Please use this identifier to cite or link to this item: https://hdl.handle.net/10356/20413
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dc.contributor.authorBraema Mathiaparanam.en_US
dc.date.accessioned2009-12-15T02:50:58Z-
dc.date.available2009-12-15T02:50:58Z-
dc.date.copyright1995en_US
dc.date.issued1995-
dc.identifier.urihttp://hdl.handle.net/10356/20413-
dc.description.abstractToni Morrison deals with fragmented African-American individuals. In her fiction, she examines the causes and reveals the pain in being institutionally marginalised because of one's colour, class and/or sex. She looks to re-claim for some of her characters a sense of identity by dismantling the predominant order. This is an act of recovery and establishing a new paradigm for the African-American in the America of the late twentieth century. Recovery begins at an individual level and Morrison asserts that African-Americans need to address the past and relate to this history and their African-American heritage. This is a journey of self-discovery.en_US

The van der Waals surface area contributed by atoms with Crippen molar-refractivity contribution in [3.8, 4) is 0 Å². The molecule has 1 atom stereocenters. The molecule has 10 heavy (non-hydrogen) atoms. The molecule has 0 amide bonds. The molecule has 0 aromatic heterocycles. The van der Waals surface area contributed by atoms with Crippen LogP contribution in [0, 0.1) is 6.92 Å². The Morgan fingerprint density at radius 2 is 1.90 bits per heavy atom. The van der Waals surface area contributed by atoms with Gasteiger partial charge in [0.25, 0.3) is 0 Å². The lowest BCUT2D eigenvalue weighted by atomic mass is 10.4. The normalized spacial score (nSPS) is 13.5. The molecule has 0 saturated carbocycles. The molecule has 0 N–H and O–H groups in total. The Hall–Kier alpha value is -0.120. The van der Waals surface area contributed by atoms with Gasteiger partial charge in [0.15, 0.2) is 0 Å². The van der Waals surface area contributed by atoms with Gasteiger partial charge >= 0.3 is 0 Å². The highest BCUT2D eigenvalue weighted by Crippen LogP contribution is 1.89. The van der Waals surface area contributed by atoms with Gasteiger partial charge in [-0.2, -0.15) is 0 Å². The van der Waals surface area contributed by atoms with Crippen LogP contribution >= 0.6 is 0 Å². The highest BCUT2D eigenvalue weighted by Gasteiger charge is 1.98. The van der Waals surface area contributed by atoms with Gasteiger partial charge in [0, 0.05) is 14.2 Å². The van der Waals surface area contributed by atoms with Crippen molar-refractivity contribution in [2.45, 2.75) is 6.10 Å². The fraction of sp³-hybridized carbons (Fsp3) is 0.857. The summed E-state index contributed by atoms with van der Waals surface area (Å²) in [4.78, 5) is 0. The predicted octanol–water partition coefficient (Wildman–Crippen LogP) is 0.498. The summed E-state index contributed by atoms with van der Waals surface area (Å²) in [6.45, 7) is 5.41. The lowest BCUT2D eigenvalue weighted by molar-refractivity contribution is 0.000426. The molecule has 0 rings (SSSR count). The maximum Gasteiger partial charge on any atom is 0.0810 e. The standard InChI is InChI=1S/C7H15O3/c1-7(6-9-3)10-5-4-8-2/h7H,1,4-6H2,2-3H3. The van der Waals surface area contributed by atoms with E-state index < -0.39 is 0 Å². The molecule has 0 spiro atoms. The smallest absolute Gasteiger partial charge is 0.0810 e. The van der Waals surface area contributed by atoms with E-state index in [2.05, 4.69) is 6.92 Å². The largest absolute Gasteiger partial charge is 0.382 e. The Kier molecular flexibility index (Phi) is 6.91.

dc.format.extent253 p.-
dc.language.isoen-
dc.rightsNANYANG TECHNOLOGICAL UNIVERSITYen_US
dc.subjectDRNTU::Humanities::Literature-
dc.titleIndividuation in the novels of Toni Morrison : a Jungian perspectiveen_US
dc.typeThesisen_US
dc.contributor.supervisorMax Le Blonden_US
dc.contributor.schoolNational Institute of Educationen_US
dc.description.degreeMaster of Artsen_US
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item.grantfulltextrestricted-
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